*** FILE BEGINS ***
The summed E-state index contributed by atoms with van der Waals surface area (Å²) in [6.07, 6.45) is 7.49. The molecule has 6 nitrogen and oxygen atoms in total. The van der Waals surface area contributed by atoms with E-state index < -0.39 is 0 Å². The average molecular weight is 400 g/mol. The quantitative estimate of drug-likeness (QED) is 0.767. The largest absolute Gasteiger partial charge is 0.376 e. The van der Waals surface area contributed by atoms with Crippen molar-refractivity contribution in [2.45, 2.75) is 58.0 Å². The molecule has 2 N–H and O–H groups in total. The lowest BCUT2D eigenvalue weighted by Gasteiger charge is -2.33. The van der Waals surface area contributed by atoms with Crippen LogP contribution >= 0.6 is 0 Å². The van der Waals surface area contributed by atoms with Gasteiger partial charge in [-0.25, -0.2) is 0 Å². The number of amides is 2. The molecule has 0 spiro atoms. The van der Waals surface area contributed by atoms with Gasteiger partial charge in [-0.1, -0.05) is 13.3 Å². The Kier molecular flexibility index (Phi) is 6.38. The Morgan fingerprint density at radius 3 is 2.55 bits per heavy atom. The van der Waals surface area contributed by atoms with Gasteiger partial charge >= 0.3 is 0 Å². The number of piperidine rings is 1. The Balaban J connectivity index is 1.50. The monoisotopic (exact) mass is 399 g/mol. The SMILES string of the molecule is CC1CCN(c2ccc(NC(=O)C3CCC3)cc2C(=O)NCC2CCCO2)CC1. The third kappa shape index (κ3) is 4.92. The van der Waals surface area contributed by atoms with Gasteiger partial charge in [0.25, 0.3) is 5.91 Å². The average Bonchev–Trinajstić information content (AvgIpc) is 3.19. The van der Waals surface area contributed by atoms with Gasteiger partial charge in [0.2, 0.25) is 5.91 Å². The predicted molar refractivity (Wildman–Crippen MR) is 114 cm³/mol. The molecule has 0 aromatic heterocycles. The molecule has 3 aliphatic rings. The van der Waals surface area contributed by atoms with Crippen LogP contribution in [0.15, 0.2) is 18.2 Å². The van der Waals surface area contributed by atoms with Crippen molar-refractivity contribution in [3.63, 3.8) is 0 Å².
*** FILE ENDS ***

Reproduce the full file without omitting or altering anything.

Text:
The summed E-state index contributed by atoms with van der Waals surface area (Å²) in [6.07, 6.45) is 7.49. The molecule has 6 nitrogen and oxygen atoms in total. The van der Waals surface area contributed by atoms with E-state index < -0.39 is 0 Å². The average molecular weight is 400 g/mol. The quantitative estimate of drug-likeness (QED) is 0.767. The largest absolute Gasteiger partial charge is 0.376 e. The van der Waals surface area contributed by atoms with Crippen molar-refractivity contribution in [2.45, 2.75) is 58.0 Å². The molecule has 2 N–H and O–H groups in total. The lowest BCUT2D eigenvalue weighted by Gasteiger charge is -2.33. The van der Waals surface area contributed by atoms with Crippen LogP contribution >= 0.6 is 0 Å². The van der Waals surface area contributed by atoms with Gasteiger partial charge in [-0.25, -0.2) is 0 Å². The number of amides is 2. The molecule has 0 spiro atoms. The van der Waals surface area contributed by atoms with Gasteiger partial charge in [-0.1, -0.05) is 13.3 Å². The Kier molecular flexibility index (Phi) is 6.38. The Morgan fingerprint density at radius 3 is 2.55 bits per heavy atom. The van der Waals surface area contributed by atoms with Gasteiger partial charge >= 0.3 is 0 Å². The number of piperidine rings is 1. The Balaban J connectivity index is 1.50. The monoisotopic (exact) mass is 399 g/mol. The SMILES string of the molecule is CC1CCN(c2ccc(NC(=O)C3CCC3)cc2C(=O)NCC2CCCO2)CC1. The third kappa shape index (κ3) is 4.92. The van der Waals surface area contributed by atoms with Gasteiger partial charge in [0.25, 0.3) is 5.91 Å². The average Bonchev–Trinajstić information content (AvgIpc) is 3.19. The van der Waals surface area contributed by atoms with Gasteiger partial charge in [0.2, 0.25) is 5.91 Å². The predicted molar refractivity (Wildman–Crippen MR) is 114 cm³/mol. The molecule has 0 aromatic heterocycles. The molecule has 3 aliphatic rings. The van der Waals surface area contributed by atoms with Crippen LogP contribution in [0.15, 0.2) is 18.2 Å². The van der Waals surface area contributed by atoms with Crippen molar-refractivity contribution in [3.63, 3.8) is 0 Å².